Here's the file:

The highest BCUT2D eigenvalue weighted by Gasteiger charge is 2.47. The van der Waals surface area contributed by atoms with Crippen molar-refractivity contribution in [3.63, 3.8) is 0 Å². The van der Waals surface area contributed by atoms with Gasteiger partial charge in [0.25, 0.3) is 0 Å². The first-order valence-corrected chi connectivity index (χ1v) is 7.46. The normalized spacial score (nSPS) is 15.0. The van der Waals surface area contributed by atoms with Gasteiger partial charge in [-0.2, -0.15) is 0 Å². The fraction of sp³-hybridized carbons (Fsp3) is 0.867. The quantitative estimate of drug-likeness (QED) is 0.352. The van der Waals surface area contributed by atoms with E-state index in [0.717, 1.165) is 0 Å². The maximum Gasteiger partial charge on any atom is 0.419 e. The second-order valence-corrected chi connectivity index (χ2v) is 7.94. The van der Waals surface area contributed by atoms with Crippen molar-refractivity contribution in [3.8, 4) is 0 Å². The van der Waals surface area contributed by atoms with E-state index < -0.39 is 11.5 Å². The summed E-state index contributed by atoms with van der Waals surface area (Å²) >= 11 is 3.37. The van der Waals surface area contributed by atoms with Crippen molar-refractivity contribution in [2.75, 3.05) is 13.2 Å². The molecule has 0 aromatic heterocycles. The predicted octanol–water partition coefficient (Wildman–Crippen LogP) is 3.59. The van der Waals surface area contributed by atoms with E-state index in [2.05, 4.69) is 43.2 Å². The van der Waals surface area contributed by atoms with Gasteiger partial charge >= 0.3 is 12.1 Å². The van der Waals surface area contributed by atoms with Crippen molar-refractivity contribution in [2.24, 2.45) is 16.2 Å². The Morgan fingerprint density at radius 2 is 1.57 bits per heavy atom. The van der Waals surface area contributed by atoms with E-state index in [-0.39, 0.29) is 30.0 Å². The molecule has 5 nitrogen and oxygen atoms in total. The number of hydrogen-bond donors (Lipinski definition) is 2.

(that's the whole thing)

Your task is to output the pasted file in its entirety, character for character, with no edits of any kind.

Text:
The highest BCUT2D eigenvalue weighted by Gasteiger charge is 2.47. The van der Waals surface area contributed by atoms with Crippen molar-refractivity contribution in [3.63, 3.8) is 0 Å². The van der Waals surface area contributed by atoms with Gasteiger partial charge in [0.25, 0.3) is 0 Å². The first-order valence-corrected chi connectivity index (χ1v) is 7.46. The normalized spacial score (nSPS) is 15.0. The van der Waals surface area contributed by atoms with Gasteiger partial charge in [-0.2, -0.15) is 0 Å². The fraction of sp³-hybridized carbons (Fsp3) is 0.867. The quantitative estimate of drug-likeness (QED) is 0.352. The van der Waals surface area contributed by atoms with E-state index in [0.717, 1.165) is 0 Å². The maximum Gasteiger partial charge on any atom is 0.419 e. The second-order valence-corrected chi connectivity index (χ2v) is 7.94. The van der Waals surface area contributed by atoms with Crippen molar-refractivity contribution in [3.8, 4) is 0 Å². The van der Waals surface area contributed by atoms with E-state index < -0.39 is 11.5 Å². The summed E-state index contributed by atoms with van der Waals surface area (Å²) >= 11 is 3.37. The van der Waals surface area contributed by atoms with Crippen molar-refractivity contribution in [2.75, 3.05) is 13.2 Å². The molecule has 0 aromatic heterocycles. The predicted octanol–water partition coefficient (Wildman–Crippen LogP) is 3.59. The van der Waals surface area contributed by atoms with E-state index in [2.05, 4.69) is 43.2 Å². The van der Waals surface area contributed by atoms with Gasteiger partial charge >= 0.3 is 12.1 Å². The van der Waals surface area contributed by atoms with Crippen molar-refractivity contribution in [2.24, 2.45) is 16.2 Å². The Morgan fingerprint density at radius 2 is 1.57 bits per heavy atom. The van der Waals surface area contributed by atoms with E-state index in [-0.39, 0.29) is 30.0 Å². The molecule has 5 nitrogen and oxygen atoms in total. The number of hydrogen-bond donors (Lipinski definition) is 2.